Sheetflow

January 28, 2011

WSDOT Erosion Control Program 1996-1999

Filed under: Article — Sheetflow @ 2:55 am

WSDOT Erosion Control Program 1996-1999
David S. Jenkins
Statewide Erosion Control Coordinator

WSDOT hired a full-time Statewide Erosion Control Coordinator to develop policy and oversee implementation of the Temporary Erosion and Sediment Control (TESC) Program. In addition, the Statewide Erosion Control Coordinator provides on-site technical assistance to Project Inspectors and makes field visits to highway construction sites to evaluate planning and implementation of TESC plans. This provides WSDOT with the opportunity to share successful experiences and develop consistency in program implementation.

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January 21, 2011

Construction Erosion Control Inspection-Part 2

Filed under: Video — Sheetflow @ 2:54 am

Inspecting construction erosion controls at a road construction project. Best management practices include: silt fence, stabilized construction entrance, drip pan, secondary containment of gasoline and concrete washout pan. Issues discussed include: sediment track out, possible catch basin collecting dirty water, gas can sitting out of secondary containment, potential for high pH concrete wash water overflow and equipment drip pan in poor condition.

January 14, 2011

Check Dams are Great But Do Not Reduce Turbidity

Filed under: Video — Sheetflow @ 7:00 am

Check dams are used in ditches to slow the velocity of flowing water, reducing erosive potential. An additional benefit of check dams is to allow some sedimentation in the ponded water behind the dam. Sand and some larger silt can be removed using check dams; colloidal particles cannot. These microscopic particles, with a negative electrical charge, resist sedimentation and are the chief cause of turbidity, or cloudiness of the water. This video clearly shows that the turbidity of water flowing in a ditch is the same after traveling through 8 check dams.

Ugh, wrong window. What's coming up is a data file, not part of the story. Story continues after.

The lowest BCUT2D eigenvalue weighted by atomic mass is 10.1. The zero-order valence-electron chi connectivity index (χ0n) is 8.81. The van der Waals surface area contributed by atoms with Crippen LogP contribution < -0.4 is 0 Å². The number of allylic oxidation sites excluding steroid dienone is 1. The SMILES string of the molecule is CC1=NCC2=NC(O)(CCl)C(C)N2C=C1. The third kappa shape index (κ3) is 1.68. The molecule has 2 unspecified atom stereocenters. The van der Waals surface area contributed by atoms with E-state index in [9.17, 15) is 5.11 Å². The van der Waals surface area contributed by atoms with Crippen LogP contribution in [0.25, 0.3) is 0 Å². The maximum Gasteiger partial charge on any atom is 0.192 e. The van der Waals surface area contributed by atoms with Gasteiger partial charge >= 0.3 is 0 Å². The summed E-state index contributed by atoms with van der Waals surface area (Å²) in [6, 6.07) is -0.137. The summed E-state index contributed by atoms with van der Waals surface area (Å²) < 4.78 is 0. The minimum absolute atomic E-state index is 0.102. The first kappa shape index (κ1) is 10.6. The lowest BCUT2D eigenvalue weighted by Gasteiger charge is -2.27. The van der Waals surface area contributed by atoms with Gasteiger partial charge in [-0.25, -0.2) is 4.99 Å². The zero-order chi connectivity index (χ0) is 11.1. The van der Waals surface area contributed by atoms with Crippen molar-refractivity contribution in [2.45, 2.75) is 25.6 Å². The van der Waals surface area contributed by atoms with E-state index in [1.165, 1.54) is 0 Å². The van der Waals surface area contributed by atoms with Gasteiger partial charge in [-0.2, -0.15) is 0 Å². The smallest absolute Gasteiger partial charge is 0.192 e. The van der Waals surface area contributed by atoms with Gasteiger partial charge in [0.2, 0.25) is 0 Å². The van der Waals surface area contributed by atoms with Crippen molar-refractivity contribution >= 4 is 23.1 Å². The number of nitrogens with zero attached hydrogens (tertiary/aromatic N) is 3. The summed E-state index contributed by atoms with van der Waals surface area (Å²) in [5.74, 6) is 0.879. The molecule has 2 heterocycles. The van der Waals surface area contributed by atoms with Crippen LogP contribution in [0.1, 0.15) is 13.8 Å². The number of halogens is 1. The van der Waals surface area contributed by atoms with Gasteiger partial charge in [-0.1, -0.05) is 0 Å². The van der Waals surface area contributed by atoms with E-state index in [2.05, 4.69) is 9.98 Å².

January 7, 2011

Water Runs Over Slope and Causes Erosion

Filed under: Video — Sheetflow @ 7:00 am

Inspecting a project during a rainstorm is sometimes the best way to determine how storm water will flow around the site. It was clear, during this inspection, that the flat area above the slope was graded toward the slope face , which allowed water to flow over and down the slope, causing it to erode. If it was not possible to grade the area above away from the slope, a sand bag berm and a pipe slope drain could have been used to collect the water and convey it to the base of the slope.

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